(Shilts’ “The Mayor of Castro Street” project, about the assassination of San Francisco councilman Harvey Milk, has been stuck in development for more than 11 years. Current plans are for Oliver Stone to produce the story as a feature, reportedly with Robin Williams starring.)

But Shilts and others stress that HBO and Spelling and, to a lesser degree, Spottiswoode and Schulman, did feel that “Band” needed big-name stars if it was to draw big American audiences.

“We always wanted and insisted on casting this up as a very special event,” says HBO’s Cooper.

Spelling insists that, from his perspective and HBO’s, casting bigger stars to draw a bigger audience is not a matter of money but rather of awakening America to the terrors of AIDS.

Salaries going to charity

“I never regarded this (movie) as commercial,” Spelling says. “In fact, all our salaries (Spelling’s and co-exec producer E. Duke Vincent’s) are going to the AIDS Foundation, and we don’t work cheap!”

Three weeks ago, Spottiswoode had fixed on Liam Neeson as his leading man, in the role of medical researcher Don Francis. But, per sources, HBO balked at Neeson as the star, and the early October production start date got put back. Meanwhile, Neeson’s schedule, which includes rehearsals for a play beginning Nov. 23, started looking like a problem.

“I said, ‘Let’s get stars who could attract other stars,’ ” says Spelling. “We thought we should take our shot with someone who was better recognized.”

While Neeson was being negotiated, HBO thought it had found its big-draw star in Richard Dreyfuss. But sources say that Dreyfuss didn’t want the notoriety of being the biggest or only star in the show and was urging the producers to bring in some other Hollywood heavyweights.

Sources also say that Dreyfuss insisted on having Meryl Streep in the show. HBO’s Cooper says Streep read the script and passed, but he denies Dreyfuss insisted on anything. The actor’s agent, ICM’s Peter Rawley, didn’t return phone calls.

Also difficult to confirm are reports, from sources on the production, that Dreyfuss found his prospective role unsavory. He would have portrayed Centers for Disease Control scientist Dr. Robert Gallo, who claimed to have been the first to identify the AIDS virus. Subsequent reports indicated Gallo’s research may have been purloined from earlier French studies.

According to Spottiswoode and Cooper, it was simply a matter of personal and professional scheduling problems. Whatever the case may be, Dreyfuss was out by the beginning of last week.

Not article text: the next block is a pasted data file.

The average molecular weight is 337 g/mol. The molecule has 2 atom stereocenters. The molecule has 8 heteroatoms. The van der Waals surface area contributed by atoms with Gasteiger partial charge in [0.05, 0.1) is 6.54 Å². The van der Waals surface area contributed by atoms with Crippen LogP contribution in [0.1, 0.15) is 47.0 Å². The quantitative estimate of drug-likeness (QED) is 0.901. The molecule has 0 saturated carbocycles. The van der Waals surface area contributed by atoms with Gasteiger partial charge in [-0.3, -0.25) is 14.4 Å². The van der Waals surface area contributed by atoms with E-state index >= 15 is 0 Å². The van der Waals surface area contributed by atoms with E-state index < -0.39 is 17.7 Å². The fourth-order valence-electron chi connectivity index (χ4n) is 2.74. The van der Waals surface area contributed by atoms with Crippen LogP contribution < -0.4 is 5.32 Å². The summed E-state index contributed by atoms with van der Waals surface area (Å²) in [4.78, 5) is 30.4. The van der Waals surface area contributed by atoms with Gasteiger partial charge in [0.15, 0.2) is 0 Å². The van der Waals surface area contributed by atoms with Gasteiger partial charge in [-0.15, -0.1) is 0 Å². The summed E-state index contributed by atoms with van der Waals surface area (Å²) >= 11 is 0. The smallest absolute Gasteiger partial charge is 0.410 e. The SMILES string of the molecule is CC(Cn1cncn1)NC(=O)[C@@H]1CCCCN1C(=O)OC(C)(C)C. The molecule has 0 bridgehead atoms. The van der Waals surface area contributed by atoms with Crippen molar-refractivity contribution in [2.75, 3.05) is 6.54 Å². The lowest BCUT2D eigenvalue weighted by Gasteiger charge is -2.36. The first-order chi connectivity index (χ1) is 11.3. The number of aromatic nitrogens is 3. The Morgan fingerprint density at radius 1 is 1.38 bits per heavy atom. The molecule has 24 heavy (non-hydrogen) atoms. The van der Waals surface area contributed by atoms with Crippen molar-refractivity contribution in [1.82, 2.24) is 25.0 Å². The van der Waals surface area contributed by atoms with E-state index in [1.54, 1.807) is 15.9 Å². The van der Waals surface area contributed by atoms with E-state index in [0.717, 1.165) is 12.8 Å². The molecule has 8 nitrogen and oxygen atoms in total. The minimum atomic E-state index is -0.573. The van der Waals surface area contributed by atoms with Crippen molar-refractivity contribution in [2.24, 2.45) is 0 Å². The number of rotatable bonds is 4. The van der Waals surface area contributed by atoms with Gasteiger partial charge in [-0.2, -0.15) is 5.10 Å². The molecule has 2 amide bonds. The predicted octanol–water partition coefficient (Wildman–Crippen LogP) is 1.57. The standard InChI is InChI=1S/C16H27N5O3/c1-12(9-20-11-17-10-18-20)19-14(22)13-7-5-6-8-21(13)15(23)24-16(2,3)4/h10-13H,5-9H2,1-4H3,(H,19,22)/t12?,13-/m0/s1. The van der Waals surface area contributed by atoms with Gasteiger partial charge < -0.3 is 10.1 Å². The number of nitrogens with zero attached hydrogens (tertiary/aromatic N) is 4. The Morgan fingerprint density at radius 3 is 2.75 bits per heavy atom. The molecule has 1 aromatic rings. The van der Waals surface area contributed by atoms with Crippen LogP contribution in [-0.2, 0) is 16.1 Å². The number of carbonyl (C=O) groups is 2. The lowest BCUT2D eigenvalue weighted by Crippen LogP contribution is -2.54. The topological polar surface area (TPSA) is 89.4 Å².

Meanwhile, Spottiswoode was beginning to look elsewhere, and word began to spread that he was off to another project fast if “Band” didn’t play.

Gere as white knight

Then, about two weeks ago, Richard Gere came to the rescue. Sources say that Spottiswoode and Shilts met with the actor at a San Francisco AIDS fundraiser and urged him to read the script. He did, and was in. Gere will play a fictionalized composite role as a famous choreographer “representing the many in the entertainment industry who have fallen to (AIDS),” per HBO.

With Gere’s imprimatur on the project, Whoopi Goldberg, who’s been active in AIDS-related relief activities, was quick to follow. Goldberg will assay the part of Selma Dritz, a Bay Area public health official active in the earlier warning cries over the epidemic.

Sources say that signing Matthew Modine for the lead was a cinch after that, and other celeb cameos are expected to follow.

“A great deal of the credit for all of this goes to Richard (Gere),” Spelling says. “Once people find out who is in (‘Band’), we’re going to be getting lots of phone calls.”

At press time, Spottiswoode said the production was close to signing “one or two rather large names” to the Gallo role and for the part of Robert Kraus, a gay activist who ultimately succumbs to the disease. (Reports that had Anjelica Huston reading for a role could not be confirmed.)

Spottiswoode notes that, with 106 parts, the “Band” bandwagon still has plenty of room for other celebrity cameos.

“We’re moving forward,” the weary director says. “Now it’s about fitting everybody in.”